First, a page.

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October 30, 2012

VIDEOS/PHOTOS The 13 scariest local haunts

(Continued)

The old Cambria County Jail (Ebensburg, Cambria County)

At this 19th century prison in the heart of Ebensburg, the cells and nooses have been empty since 1997. The city has tried to find a buyer for years despite its otherwordly reputation.

When the prison was still in use, a previous warden, hearing footsteps above him, looked up and saw a prisoner walking on the top-floor catwalk. A jail break alert went out as the guards tried to corner the escapee from multiple directions.

When they got to the third floor, the prisoner had seemingly vanished, although the only escape route was a deadly jump from the high catwalk.

Mishler Theatre (Altoona, Blair County)

In the early 1900s, The Mishler Theatre was a hot vaudeville destination. It was built by Isaac Mishler and consumed his life – and afterlife.

Even though Isaac passed on in 1944, actors have claimed to have seen him sitting in the audience during rehearsals and performances and smelled cigar smoke – one of Isaac’s pastimes.

“Some people had experiences, some didn’t,” said Scott Crownover, a former thespian at Mishler Theatre and a member of the Ghost Research Foundation. “It just depended on how much time you spent there.”

Rolling Mill Mine, Johns­town Inclined Plane Hiking Trail (Westmont, Cambria County)

The Rolling Mill Mine, situated off the Johnstown Inclined Plane Hiking Trail in Westmont, claimed 112 lives on July 10, 1902, when an accidental methane explosion shattered three-foot-thick concrete walls and released toxic fumes.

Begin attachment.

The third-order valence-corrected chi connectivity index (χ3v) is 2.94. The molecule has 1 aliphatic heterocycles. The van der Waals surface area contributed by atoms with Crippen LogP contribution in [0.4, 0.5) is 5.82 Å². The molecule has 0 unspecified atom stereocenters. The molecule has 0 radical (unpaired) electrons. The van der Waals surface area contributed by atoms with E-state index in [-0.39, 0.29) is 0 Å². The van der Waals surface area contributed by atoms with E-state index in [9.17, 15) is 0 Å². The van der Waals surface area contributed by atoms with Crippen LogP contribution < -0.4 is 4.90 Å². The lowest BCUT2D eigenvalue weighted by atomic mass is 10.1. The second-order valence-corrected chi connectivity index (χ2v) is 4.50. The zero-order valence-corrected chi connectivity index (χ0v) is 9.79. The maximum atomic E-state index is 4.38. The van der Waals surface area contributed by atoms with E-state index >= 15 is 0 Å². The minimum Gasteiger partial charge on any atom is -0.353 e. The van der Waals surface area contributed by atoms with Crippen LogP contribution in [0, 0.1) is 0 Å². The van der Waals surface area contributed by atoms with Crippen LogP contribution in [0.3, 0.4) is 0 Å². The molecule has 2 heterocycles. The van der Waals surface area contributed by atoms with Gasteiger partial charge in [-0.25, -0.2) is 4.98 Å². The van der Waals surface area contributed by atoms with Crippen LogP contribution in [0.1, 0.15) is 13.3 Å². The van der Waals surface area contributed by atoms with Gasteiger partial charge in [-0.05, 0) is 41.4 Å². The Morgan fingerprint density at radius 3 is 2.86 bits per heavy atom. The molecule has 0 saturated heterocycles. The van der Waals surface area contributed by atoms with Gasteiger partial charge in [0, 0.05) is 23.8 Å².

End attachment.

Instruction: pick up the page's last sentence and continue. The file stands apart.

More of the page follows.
There have been several sightings by locals of ethereal figures wearing mining gear wandering the wooded trail behind The Inclined Plane during the day and night.

Elmhurst Mansion (Loretto, Cambria County)

The tale of Evelyn Nesbitt, a famous chorus girl and model, was immortalized in the 1955 film “The Girl in the Red Velvet Swing.” The love triangle between Nesbitt, famous New York architect Stanford White and coal empire heir Harry Thaw resulted in White’s murder atop Madison Square Garden in 1906 and the “Trial of the Century.”

When former Tribune-Democrat writer Nancy Coleman stayed in Elmhurst – Thaw’s family home – in the late ’70s, it was about 10 years after Nesbitt’s death.

“We scared ourselves silly,” said Coleman with a laugh.

Although she and three friends had decided to perform a seance in the middle of the night, eerie noises changed their minds.

“Like someone was tip-toeing down the hall,” she described.

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